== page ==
Airborn by Kenneth Oppel

120Tragedy averted!  For the first third of Airborn, I thought I’d maybe found the first Kenneth Oppel book I didn’t like.  While airships are always amazing, I just wasn’t hooked by Matt’s story.  Not even the recklessly intelligent Kate could get me further than: oh, okay.  BUT THEN PIRATES.  Sky pirates!  And shipwrecks on deserted islands that are not quite as deserted as previously assumed!  AND CLOUD CATS, which are like dragons, but with cat features!  It turns out Oppel couldn’t have tailored a book more to my tastes.

As always, I really like the way Oppel balances a kid-friendly innocent-seeming world with some really disturbing reality.  Death happens, and not only to those who deserve it.  The good guys are pretty uniformly good, but the bad guys…are not entirely bad.  I really liked getting to see into the daily life of Pirate Captain Szpirglas, although let’s be real – a charming sociopath would have been fascinating to me no matter what.

Airborn has science, adventure, exploration, and romance bound up in a really fun slightly fantasy world.  I’m desperate to read the next one in the series, but my library doesn’t have it available for Kindle checkouts!  Agggh!

Book Jacket

Matt Cruse is a cabin boy on the Aurora, a huge airship that sails hundreds of feet above the ocean, ferrying wealthy passengers from city to city. It is the life Matt’s always wanted; convinced he’s lighter than air, he imagines himself as buoyant as the hydrium gas that powers his ship. One night he meets a dying balloonist who speaks of beautiful creatures drifting through the skies. It is only after Matt meets the balloonist’s granddaughter that he realizes that the man’s ravings may, in fact, have been true, and that the creatures are completely real and utterly mysterious.

In a swashbuckling adventure reminiscent of Jules Verne and Robert Louis Stevenson, Kenneth Oppel, author of the best-selling Silverwing trilogy, creates an imagined world in which the air is populated by transcontinental voyagers, pirates, and beings never before dreamed of by the humans who sail the skies.

Release Date:  February 2004

The Boundless by Kenneth Oppel

17846771I am totally in love with Oppel’s writing style.  I will probably say that at the beginning of every review of his book, because I keep thinking something will break the spell, but every single book is amazing!  He is fantastic at creating worlds that sit just this side of reality…everything is recognizable until it isn’t.  Whether it’s a sasquatch or a truly creepy hag or a painting that grants immortality – Oppel keeps us guessing about which ones are real, and which ones are imaginary.  I may be hasty in proclaiming this, but I think it’s my new favorite kind of fantasy.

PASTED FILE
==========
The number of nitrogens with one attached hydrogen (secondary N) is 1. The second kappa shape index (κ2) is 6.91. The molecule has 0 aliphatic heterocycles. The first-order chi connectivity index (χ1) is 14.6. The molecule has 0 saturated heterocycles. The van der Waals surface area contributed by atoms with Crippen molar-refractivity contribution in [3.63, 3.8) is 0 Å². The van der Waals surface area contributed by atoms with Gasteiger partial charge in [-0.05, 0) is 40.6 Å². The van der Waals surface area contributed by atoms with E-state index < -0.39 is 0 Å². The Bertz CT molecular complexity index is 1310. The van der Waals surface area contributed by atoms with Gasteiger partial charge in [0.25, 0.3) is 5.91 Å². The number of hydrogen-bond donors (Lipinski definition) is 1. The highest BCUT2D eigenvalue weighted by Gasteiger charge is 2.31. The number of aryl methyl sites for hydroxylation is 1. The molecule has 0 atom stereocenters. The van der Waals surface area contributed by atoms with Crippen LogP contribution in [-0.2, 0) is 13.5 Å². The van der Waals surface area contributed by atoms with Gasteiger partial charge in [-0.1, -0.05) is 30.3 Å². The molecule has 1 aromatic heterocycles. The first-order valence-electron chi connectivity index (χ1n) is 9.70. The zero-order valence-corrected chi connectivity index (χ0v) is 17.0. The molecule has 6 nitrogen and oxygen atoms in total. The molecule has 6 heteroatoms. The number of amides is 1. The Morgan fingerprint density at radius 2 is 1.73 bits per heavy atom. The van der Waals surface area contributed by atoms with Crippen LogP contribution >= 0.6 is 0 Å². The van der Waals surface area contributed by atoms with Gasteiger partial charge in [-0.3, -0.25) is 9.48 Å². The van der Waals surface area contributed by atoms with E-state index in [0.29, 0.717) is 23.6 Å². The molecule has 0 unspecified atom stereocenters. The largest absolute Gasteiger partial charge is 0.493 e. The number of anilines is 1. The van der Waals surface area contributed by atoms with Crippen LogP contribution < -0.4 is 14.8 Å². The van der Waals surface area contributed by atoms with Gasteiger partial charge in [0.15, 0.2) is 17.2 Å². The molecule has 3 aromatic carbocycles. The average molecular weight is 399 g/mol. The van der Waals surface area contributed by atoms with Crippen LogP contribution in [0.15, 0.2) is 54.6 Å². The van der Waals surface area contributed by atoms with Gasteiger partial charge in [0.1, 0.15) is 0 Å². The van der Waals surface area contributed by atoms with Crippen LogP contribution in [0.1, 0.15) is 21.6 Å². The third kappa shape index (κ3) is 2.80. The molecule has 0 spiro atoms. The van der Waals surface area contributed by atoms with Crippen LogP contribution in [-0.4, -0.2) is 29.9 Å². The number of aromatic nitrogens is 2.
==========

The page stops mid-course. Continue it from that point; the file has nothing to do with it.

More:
In addition to the awesome overarching setting, the plot is completely fascinating.  A cross-Canada train ride full of nighttime adventures running the roofs and daytime performances with a circus troupe, every single page is exciting.  Will and Maren and Mr. Dorian are great – another one of Oppel’s talents is in creating characters that are neither good or bad, but somewhere in between.  The other circus performers are super interesting, and I wish we’d gotten even more of them.  The danger feels real, the stakes are high, and now I really want to go on another cross-country train trip of my own.  Continue reading

The Edge by Roland Smith

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The Illyrian Adventure by Lloyd Alexander

There has never been a better opening paragraph than this one:

Miss Vesper Holly has the digestive talents of a goat and the mind of a chess master.  She is familiar with half a dozen languages and can swear fluently in all of them.  She understands the use of a slide rule but prefers doing calculations in her head.  She does not hesitate to risk life and limb–mine as well as her own.  No doubt she has other qualities as yet undiscovered.  I hope not.

Now that is a heroine.  From the first page (and every page thereafter) I was completely enthralled by Vesper’s persuasive wit.  Added to the fantastic characters was a really fun plot–an Indiana Jones-type treasure-seeking adventure.  The book is short, and its brevity quickens the novel’s pace.  Where modern YA books might describe long treks through the jungle or every detail of a banquet, Alexander bypasses these scenes with clever paragraphs that add to the dry humor of the story.

I really enjoyed reading about Vesper and Brinnie’s adventures, and I will definitely be on the lookout for more in the series in future. Continue reading

Netflix Rec: Long Way Round and Long Way Down

Back when I had bad hair and worse skin, my adolescent celebrity crush was the Ewan McGregor from the Star Wars prequels and especially from Moulin Rouge.  That Scottish accent!  That blindingly adorable cheeky smile!  So imagine my shrieking delight when I found Long Way Round and Long Way Down on Netflix, two multi-episode documentaries of Ewan McGregor and his friend Charley Boorman motorcycling across Asia and Africa.  Continue reading